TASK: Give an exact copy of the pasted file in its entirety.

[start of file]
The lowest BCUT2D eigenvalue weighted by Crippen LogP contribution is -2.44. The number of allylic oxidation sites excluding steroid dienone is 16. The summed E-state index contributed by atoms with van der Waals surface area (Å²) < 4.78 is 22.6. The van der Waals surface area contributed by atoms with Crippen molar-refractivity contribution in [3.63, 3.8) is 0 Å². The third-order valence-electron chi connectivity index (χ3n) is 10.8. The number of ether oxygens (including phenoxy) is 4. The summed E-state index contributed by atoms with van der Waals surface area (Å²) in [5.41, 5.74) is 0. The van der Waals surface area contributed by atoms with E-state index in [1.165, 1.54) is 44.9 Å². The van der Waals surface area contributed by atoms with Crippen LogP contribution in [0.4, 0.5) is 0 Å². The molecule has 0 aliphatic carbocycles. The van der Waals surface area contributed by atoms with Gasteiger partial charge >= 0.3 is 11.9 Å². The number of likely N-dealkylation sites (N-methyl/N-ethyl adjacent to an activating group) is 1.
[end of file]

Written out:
The lowest BCUT2D eigenvalue weighted by Crippen LogP contribution is -2.44. The number of allylic oxidation sites excluding steroid dienone is 16. The summed E-state index contributed by atoms with van der Waals surface area (Å²) < 4.78 is 22.6. The van der Waals surface area contributed by atoms with Crippen molar-refractivity contribution in [3.63, 3.8) is 0 Å². The third-order valence-electron chi connectivity index (χ3n) is 10.8. The number of ether oxygens (including phenoxy) is 4. The summed E-state index contributed by atoms with van der Waals surface area (Å²) in [5.41, 5.74) is 0. The van der Waals surface area contributed by atoms with E-state index in [1.165, 1.54) is 44.9 Å². The van der Waals surface area contributed by atoms with Crippen LogP contribution in [0.4, 0.5) is 0 Å². The molecule has 0 aliphatic carbocycles. The van der Waals surface area contributed by atoms with Gasteiger partial charge >= 0.3 is 11.9 Å². The number of likely N-dealkylation sites (N-methyl/N-ethyl adjacent to an activating group) is 1.